“Dear Amazon,” the Valentine’s Day meme read. It was the day Amazon announced it would not, after all, be setting up a second headquarters in Long Island City. “It’s not us. It’s you.”
The meme, created by CAAAV Organizing Asian Communities, one of many groups fighting the Amazon deal, was cute and funny, but only partly true.
After all, it was “us” — the combined forces of the New York left, from new kids on the block like Queens Democratic Socialists of America (DSA), to community groups like CAAAV and DRUM (Desis Rising Up and Moving), who have been in Queens for years, to RWDSU (the Retail Wholesale and Department Store Union) and many other people and organizations. This coalition deserves credit for defeating Governor Cuomo’s terrible plan to give a highly profitable, famously tax-evading company billions in tax breaks to enrich developers and make Long Island City even less affordable for the many working-class people who live there.
It’s an astonishing victory for the working-class and the Left. The global elite sees it as a bewildering defeat, far beyond a local story.
Amazon’s decision to pull out of Long Island City was on the front page, not only of the New York Times but also the Wall Street Journal and the Financial Times, and all three papers have given it significant coverage, much of it hand-wringing from the business perspective: “how could this have gone so wrong?” Bourgeois commentators are blaming Amazon for mishandling the situation, the way a normal person might blame a victim of violent crime (“he was probably a drug dealer”; “why was she walking alone so late?”) to reassure themselves they’re safe.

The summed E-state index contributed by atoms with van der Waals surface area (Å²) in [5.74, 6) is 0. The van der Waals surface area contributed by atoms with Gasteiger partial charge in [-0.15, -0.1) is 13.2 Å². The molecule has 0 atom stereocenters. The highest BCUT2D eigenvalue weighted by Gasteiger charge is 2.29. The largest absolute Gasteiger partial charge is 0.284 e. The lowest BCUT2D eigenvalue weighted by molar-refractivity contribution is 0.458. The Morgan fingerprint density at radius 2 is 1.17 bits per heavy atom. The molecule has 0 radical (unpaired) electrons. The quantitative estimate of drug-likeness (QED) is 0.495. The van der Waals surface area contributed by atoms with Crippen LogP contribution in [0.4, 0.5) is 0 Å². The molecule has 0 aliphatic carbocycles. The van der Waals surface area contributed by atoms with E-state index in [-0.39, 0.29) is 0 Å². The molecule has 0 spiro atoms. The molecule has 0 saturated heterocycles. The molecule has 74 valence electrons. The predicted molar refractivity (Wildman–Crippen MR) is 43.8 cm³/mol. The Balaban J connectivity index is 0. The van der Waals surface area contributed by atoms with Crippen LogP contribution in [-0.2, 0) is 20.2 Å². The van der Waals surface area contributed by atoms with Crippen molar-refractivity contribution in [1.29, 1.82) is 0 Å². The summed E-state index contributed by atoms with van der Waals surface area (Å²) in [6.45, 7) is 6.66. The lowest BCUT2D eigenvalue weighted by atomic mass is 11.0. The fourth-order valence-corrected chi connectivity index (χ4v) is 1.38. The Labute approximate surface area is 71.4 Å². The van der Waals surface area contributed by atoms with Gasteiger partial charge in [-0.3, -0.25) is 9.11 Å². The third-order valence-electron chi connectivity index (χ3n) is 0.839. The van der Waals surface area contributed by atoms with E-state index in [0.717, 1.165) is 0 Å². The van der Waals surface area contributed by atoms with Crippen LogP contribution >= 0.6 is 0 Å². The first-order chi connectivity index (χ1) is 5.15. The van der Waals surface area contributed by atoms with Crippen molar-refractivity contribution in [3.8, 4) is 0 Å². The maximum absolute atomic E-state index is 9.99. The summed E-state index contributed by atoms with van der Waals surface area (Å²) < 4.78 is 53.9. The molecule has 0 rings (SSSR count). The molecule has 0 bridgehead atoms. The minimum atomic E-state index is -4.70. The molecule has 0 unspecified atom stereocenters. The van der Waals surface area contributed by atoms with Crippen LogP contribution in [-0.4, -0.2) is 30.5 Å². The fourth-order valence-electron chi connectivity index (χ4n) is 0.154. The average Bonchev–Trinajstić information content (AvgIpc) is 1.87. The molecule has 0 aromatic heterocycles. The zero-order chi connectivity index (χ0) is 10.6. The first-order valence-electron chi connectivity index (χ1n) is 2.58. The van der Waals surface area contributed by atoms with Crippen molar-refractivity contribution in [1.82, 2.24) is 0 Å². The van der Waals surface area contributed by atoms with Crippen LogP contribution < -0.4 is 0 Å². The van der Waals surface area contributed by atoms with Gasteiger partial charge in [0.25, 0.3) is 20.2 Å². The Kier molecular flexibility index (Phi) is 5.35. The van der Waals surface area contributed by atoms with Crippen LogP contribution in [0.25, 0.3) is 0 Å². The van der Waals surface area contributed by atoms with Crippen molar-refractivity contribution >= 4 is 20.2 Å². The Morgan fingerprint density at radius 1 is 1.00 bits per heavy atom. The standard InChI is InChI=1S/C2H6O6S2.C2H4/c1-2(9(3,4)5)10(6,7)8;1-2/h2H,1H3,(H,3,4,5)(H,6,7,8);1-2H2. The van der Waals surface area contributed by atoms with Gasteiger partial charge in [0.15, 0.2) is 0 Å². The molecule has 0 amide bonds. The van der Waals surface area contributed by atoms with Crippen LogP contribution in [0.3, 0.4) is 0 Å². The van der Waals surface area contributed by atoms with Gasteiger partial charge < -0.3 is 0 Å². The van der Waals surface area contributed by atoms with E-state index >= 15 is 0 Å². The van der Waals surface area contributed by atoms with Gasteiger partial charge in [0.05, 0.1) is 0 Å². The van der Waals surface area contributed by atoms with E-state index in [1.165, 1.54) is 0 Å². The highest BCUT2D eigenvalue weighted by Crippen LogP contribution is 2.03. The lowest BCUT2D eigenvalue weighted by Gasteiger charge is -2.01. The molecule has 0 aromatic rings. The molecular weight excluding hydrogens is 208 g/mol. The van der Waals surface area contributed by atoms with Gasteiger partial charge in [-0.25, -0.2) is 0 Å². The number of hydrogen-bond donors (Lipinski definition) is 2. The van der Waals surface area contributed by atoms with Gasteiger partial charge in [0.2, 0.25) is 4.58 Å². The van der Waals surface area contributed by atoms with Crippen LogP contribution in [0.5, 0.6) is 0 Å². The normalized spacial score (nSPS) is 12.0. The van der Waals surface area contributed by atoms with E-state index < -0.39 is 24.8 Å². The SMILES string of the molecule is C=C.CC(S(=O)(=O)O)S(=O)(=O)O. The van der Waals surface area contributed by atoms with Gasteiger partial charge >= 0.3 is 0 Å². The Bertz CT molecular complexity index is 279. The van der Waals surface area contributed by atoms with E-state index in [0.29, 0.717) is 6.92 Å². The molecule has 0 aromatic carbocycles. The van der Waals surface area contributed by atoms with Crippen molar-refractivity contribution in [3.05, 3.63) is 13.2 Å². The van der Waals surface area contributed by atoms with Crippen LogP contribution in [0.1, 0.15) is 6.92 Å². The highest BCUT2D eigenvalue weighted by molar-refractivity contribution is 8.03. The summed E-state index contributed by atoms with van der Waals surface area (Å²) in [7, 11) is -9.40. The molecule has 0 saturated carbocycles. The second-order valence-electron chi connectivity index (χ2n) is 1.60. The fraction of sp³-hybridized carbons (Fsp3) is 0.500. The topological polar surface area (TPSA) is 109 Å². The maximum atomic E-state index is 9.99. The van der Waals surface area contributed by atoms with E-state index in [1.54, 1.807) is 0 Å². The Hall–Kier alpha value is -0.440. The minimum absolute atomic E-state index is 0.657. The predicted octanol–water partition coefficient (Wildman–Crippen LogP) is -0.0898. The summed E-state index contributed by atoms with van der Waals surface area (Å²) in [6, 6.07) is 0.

Amazon wanted this deal. The governor wanted it. The mayor wanted it. Most importantly, the real estate industry wanted it: there was so much money to be made gentrifying Long Island City. Even as little as a year ago, nothing else would have mattered.
What worked for the Left here? “The organizing,” says Abdullah Younus of DSA.
The Left argues — a lot! — about the best approach to fighting capital. Should we focus on electing progressive or socialist-leaning politicians to office? Or should we build a base by talking to people about the issues? Public education or protest? Do we work with labor unions or with immigrant workers outside of such structures? Do we pressure politicians at the city or state level or organize working-class people in the community?
The lesson of the Amazon victory is, yes. All those things.
The recent electoral work by DSA and other groups turned out to be critical. In the 2018 midterms, we put people in office who were progressive. (Full disclosure: I volunteered on some of these campaigns.) New York City social democrats had done that before, with policy results ranging from abysmal to (at best) nothing-special liberalism.
But this time there’s a difference: political clarity. All DSA’s electoral work, says Younus, had a clear message: “We don’t want real estate money in our political system.”
The Left showed the success of sticking to this point when socialist Julia Salazar refused real estate money last fall and won her State Senate seat overwhelmingly. Her victory gave other progressive politicians the freedom, but also the obligation, to do the same. This is becoming, rightly, a litmus test for left electoralism in the city.